What will it take to bring that kind of digital transition to fruition? Awareness is a huge part of it and for certain lower cost of entry. Many of these firms are comfortable doing things the way they have done them for the past 10, 20 or 30 years, and they don’t realize the additional revenue, cost savings, and time savings that digital sensors would provide. Compounding that inertia has been the high-cost of digital sensor solutions, which traditionally have had a price tag that is beyond the budget of smaller firms. The digital price obstacle is disappearing, though, with next-generation, multi-function sensors that, while having the highest quality and performance, dramatically lower costs thanks to the use of open architecture and COTS components. These lower costs will turn the cost-benefit analysis on its head for small companies.
Another driver for this adoption of digital, multi-function sensors is consolidation in the geospatial industry. Larger companies in our industry are migrating to business models that focus on higher-level, higher-margin geospatial services, and moving away from basic services like collection that they perceive as having lower margins. Some people are concerned about the level of consolidation that is happening, but one thing that isn’t debatable is that small collection companies will have a lot of new business opportunities as the large companies shift focus away from collection tasks. Collection companies will need to scale their operations to take on this additional work, and film-based systems simply won’t cut it for the reasons I discussed above.
Another reason why I think this transition to digital will finally happen in this segment of the geoimaging industry is the way client expectations are changing. Clients are setting a higher bar for the imagery they buy from collection companies, forcing them to produce imagery that has higher precision, higher quality and faster delivery. This trend is on an upward trajectory and will compel film-based collection companies to make the digital transition in order to meet those project specifications.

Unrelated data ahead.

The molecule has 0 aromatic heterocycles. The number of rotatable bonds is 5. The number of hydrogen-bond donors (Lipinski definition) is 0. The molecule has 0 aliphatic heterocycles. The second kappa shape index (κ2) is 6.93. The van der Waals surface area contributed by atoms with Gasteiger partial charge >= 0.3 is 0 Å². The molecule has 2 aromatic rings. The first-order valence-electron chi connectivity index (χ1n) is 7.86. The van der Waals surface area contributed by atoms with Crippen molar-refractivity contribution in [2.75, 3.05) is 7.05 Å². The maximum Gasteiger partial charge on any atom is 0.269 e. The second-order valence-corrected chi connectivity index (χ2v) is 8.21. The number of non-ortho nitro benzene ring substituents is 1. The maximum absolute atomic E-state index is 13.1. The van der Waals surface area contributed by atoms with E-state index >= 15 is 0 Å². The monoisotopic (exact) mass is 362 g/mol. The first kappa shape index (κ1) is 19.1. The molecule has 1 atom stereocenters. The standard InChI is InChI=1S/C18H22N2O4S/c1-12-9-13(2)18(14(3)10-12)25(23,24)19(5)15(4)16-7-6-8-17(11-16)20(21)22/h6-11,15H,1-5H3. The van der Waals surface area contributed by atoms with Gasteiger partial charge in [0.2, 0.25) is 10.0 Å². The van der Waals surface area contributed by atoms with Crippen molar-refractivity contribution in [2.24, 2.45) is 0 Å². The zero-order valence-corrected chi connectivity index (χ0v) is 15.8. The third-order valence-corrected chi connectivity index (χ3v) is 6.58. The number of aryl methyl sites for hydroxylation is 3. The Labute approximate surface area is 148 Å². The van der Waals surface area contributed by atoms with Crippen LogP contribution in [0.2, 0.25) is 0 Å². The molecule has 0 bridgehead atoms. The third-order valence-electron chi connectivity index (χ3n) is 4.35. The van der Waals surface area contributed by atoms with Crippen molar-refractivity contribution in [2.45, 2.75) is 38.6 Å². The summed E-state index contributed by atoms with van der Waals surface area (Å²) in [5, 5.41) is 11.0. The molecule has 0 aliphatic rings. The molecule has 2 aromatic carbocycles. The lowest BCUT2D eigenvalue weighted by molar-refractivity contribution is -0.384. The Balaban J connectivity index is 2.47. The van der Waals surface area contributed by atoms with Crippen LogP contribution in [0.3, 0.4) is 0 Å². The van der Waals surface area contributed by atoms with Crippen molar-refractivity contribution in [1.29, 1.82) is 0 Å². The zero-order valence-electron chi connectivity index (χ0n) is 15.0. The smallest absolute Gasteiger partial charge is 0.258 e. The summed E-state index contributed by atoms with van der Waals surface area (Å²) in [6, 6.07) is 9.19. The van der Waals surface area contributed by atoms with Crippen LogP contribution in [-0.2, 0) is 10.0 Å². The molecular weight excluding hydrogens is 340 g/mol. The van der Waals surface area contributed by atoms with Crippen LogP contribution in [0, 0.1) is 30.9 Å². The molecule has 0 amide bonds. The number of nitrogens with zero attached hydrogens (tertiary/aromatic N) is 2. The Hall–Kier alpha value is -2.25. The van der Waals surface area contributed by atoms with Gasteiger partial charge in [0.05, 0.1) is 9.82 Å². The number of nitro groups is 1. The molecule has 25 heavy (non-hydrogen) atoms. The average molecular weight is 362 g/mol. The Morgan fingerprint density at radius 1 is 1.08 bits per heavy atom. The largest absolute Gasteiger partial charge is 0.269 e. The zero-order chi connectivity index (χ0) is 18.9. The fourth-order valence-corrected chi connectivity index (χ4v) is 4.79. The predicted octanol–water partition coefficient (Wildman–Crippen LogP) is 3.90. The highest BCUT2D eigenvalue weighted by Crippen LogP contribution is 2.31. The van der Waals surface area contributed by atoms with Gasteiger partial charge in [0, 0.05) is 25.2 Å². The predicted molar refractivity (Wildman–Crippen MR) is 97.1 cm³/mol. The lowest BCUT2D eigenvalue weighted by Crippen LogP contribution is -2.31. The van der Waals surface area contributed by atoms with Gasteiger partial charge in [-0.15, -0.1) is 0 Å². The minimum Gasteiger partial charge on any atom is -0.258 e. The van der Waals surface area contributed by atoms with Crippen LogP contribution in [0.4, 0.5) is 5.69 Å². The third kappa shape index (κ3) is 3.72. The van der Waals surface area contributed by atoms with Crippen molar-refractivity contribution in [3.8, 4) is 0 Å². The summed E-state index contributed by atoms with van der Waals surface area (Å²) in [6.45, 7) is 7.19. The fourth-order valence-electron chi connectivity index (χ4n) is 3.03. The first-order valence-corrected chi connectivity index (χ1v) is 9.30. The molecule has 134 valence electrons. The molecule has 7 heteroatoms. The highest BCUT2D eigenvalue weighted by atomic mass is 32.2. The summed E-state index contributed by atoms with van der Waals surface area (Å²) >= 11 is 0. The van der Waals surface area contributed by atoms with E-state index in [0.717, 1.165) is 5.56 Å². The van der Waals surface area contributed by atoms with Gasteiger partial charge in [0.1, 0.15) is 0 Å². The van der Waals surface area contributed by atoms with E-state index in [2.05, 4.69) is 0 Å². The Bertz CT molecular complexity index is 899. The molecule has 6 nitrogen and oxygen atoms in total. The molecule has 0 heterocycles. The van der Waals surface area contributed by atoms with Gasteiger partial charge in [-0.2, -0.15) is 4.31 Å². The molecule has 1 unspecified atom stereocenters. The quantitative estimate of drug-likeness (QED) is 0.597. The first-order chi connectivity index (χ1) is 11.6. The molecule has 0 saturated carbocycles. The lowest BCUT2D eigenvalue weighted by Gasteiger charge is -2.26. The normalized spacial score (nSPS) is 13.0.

Another driver for these companies’ adoption of digital sensors will be the proliferation of UAVs. When UAVs are approved for broader civilian use in the United States and worldwide, these vehicles will be able to capture imagery at much lower costs than traditional aircraft. These vehicles will also enable small collection companies to scale up the volume of projects they do since they can have multiple UAVs instead of a single plane. Traditional sensors do not work in a UAV for a variety of reasons, so collection companies that want to take advantage of UAVs will need to transition to digital metric sensors that are smaller, multi-functional and optimized for UAVs. Not only are these next generation suitable for UAVs, but they also deliver similar or superior performance and quality, at a smaller scale, than the “big monolithic sensors”.
Change is hard, but sometimes change is very good…and that will definitely be true for small firms using film cameras that make the transition. They will not merely survive. They will thrive thanks to the kind of growth and efficiencies that digital technology will deliver. Film is very much alive today, but broader adoption of digital sensors will ensure that our industry as a whole starts to reap the full benefits of the digital age. So welcome my dear “Mom & Pops” to the era of “DigitalFilm”.